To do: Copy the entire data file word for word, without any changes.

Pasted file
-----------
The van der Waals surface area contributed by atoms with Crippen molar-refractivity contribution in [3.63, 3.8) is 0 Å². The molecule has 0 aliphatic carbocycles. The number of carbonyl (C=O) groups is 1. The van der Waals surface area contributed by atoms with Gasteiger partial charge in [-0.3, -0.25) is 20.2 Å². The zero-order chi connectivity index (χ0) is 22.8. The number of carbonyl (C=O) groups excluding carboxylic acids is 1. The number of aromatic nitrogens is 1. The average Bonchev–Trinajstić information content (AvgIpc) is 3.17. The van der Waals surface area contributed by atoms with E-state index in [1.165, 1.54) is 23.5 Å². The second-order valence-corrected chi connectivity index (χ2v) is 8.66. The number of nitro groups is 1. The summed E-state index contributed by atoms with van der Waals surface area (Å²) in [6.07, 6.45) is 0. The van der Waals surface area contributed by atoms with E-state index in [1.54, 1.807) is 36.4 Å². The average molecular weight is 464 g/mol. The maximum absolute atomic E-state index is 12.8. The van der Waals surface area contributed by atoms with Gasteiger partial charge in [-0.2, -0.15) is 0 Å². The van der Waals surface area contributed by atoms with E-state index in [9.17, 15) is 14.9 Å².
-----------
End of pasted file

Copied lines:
The van der Waals surface area contributed by atoms with Crippen molar-refractivity contribution in [3.63, 3.8) is 0 Å². The molecule has 0 aliphatic carbocycles. The number of carbonyl (C=O) groups is 1. The van der Waals surface area contributed by atoms with Gasteiger partial charge in [-0.3, -0.25) is 20.2 Å². The zero-order chi connectivity index (χ0) is 22.8. The number of carbonyl (C=O) groups excluding carboxylic acids is 1. The number of aromatic nitrogens is 1. The average Bonchev–Trinajstić information content (AvgIpc) is 3.17. The van der Waals surface area contributed by atoms with E-state index in [1.165, 1.54) is 23.5 Å². The second-order valence-corrected chi connectivity index (χ2v) is 8.66. The number of nitro groups is 1. The summed E-state index contributed by atoms with van der Waals surface area (Å²) in [6.07, 6.45) is 0. The van der Waals surface area contributed by atoms with E-state index in [1.54, 1.807) is 36.4 Å². The average molecular weight is 464 g/mol. The maximum absolute atomic E-state index is 12.8. The van der Waals surface area contributed by atoms with Gasteiger partial charge in [-0.2, -0.15) is 0 Å². The van der Waals surface area contributed by atoms with E-state index in [9.17, 15) is 14.9 Å².